Surveillance of Wastewater and Prevention Platform (SWAPP): A Case Study of Digital Public Health and SARS-CoV-2

InerOme, University of California San Diego, and Fry Laboratories published an article in the Journal of Precision Medicine, detailing a cloud based digital health Surveillance of Wastewater and Prevention Platform for COVID-19.


Authors: Corina J Shtir, Austin D Swafford, Jeremy E Ellis and Andrew P Bartko

Journal of Precision Medicine | Volume 7 | Issue 3 | September 2021


COVID-19 caused unprecedented disruptions across healthcare systems and global economies, exposing an unmet need for precision public health (PPH) measures. Incidence and prevalence rate estimates rely on seamless delivery of relevant information when and where it is needed most. Wastewater-based Epidemiology (WBE) complements clinical COVID-19 testing via a cost efficient and scalable approach. Digital health (DH) provides the catalyst for WBE stakeholders to support healthcare practitioners and affiliates.

In this article we summarize the elements necessary to support PPH via WBE, and illustrate the roadmap addressed via SWAPP (Surveillance of Wastewater and Prevention Platform), a dynamic, cloud-based DH platform, developed by InterOme. Collaborative synergies between InterOme, University of California San Diego, and Fry Laboratories are detailed, all of which are necessary for robust PPH efforts. We describe the WBE scope of work necessary for multiple WBE healthcare stakeholders and how SWAPP is designed to address the expanding lens of PPH for the SARS-CoV-2 pandemic. We present the architecture of SWAPP and illustrate the critical role of multi-omic advanced analytics. While the goal of WBE is to collect analytical measurements of the viral concentrations within wastewater, the goal of SWAPP is to convert these results, align other data sources, and contextualize the integrated data package into tractable knowledge.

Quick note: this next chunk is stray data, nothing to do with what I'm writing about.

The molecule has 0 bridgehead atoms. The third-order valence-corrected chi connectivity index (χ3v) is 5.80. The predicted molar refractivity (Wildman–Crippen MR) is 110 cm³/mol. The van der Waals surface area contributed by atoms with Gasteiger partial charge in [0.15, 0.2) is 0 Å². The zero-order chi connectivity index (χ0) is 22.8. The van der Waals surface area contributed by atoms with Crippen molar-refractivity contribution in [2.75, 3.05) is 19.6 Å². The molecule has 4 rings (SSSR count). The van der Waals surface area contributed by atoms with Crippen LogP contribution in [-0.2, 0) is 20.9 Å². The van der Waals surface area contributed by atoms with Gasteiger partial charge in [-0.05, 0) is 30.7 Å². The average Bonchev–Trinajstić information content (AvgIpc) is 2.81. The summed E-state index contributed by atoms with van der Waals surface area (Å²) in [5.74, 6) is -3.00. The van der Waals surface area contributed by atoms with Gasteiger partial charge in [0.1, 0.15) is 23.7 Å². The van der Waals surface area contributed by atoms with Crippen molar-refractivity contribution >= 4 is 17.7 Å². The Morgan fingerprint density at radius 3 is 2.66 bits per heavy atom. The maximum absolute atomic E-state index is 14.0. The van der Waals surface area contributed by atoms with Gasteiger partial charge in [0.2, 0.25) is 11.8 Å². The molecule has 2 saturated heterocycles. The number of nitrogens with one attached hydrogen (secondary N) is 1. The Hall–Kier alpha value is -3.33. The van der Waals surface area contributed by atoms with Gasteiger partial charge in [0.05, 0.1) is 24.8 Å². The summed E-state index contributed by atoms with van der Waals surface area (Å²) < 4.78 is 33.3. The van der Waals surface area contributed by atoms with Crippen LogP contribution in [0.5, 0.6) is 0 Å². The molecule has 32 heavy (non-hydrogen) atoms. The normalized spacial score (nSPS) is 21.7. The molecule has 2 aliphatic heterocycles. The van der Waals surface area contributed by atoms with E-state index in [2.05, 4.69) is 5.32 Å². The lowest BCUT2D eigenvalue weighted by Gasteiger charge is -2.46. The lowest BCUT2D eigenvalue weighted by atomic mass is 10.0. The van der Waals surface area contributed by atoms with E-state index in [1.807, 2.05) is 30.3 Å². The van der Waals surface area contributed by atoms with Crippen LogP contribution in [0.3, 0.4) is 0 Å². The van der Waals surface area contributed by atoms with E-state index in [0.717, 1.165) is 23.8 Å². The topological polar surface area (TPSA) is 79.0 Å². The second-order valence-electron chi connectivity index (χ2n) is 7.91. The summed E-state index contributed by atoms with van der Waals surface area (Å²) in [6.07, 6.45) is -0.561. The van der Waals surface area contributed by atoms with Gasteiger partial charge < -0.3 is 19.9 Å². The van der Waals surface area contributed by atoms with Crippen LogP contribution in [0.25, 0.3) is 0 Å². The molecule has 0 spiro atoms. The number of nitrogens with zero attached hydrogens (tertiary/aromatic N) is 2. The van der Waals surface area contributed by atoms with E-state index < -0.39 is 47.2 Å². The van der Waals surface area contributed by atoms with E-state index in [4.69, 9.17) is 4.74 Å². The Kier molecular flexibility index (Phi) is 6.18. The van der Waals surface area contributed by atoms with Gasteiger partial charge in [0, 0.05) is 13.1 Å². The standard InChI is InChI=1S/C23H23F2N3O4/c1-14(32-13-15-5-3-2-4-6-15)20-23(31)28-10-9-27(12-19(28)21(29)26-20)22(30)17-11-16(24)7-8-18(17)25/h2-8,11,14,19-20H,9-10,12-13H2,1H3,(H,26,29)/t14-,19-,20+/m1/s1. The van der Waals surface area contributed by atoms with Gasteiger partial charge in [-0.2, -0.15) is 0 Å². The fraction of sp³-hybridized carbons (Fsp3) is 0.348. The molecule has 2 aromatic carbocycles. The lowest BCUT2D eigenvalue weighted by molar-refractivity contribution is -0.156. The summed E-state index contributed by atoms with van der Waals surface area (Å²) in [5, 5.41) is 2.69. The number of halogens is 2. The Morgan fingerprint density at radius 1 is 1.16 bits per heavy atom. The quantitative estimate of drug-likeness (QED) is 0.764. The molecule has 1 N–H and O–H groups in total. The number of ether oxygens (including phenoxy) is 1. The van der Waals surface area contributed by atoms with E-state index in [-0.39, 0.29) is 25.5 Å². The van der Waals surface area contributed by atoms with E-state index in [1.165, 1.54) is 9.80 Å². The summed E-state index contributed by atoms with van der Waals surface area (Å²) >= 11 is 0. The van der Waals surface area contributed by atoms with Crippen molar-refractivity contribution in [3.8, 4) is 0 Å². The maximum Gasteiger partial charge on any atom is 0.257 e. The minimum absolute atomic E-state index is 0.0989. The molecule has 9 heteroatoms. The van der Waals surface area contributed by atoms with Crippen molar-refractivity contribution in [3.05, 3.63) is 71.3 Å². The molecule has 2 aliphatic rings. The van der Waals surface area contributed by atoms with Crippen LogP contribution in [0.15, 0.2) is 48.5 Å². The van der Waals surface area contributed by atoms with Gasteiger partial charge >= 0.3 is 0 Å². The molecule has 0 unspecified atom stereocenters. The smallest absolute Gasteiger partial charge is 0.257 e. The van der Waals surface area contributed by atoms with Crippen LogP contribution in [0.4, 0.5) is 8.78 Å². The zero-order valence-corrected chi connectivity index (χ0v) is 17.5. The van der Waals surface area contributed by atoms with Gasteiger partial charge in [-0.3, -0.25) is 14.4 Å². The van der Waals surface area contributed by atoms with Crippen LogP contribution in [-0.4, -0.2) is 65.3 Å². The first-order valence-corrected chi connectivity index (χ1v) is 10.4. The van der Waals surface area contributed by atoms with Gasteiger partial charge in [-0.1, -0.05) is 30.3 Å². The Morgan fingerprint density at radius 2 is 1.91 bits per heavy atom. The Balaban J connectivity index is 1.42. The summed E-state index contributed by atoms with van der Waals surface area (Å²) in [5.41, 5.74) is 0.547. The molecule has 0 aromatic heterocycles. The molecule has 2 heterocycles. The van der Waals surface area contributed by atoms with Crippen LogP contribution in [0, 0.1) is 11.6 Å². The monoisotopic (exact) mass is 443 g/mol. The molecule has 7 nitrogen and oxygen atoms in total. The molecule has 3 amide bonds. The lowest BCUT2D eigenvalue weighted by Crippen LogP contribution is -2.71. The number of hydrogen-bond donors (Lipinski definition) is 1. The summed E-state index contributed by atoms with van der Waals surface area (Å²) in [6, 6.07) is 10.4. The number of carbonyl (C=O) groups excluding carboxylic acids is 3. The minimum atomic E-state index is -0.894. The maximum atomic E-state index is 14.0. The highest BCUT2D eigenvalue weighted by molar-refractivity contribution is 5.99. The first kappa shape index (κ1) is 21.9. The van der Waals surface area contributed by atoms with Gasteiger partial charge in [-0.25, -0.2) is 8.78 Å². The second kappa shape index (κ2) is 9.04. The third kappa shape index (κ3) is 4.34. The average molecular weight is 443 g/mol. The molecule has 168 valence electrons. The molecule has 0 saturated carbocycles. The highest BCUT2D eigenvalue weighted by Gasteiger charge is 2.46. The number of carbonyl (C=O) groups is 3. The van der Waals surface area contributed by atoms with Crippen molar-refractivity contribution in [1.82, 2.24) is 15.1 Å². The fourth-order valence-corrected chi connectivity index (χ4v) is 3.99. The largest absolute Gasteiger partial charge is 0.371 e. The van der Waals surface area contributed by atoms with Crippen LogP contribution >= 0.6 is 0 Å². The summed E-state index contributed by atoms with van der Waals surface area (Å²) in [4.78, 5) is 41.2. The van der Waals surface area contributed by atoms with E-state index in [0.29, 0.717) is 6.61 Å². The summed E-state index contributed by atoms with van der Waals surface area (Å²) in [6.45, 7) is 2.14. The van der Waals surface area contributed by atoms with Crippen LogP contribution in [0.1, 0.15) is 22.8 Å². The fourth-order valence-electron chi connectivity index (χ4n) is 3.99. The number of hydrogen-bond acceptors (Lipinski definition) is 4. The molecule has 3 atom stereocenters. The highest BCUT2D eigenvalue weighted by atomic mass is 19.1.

“Even before COVID hit the US healthcare systems, the inefficiency of finding the necessary information or inability to successfully connect the innumerable and ever-increasing datapoints ultimately contribute to US healthcare costs”

Even after the COVID-19 pandemic, we anticipate an ongoing and substantial demand for DH to improve management of infectious diseases, and ultimately diseases in general. SWAPP serves as a foundation for future applications that will accelerate the progression from monolithic approaches (e.g., clinical, genomic, proteomic) to more consolidative models essential for PPH.

Posted in AZBio News.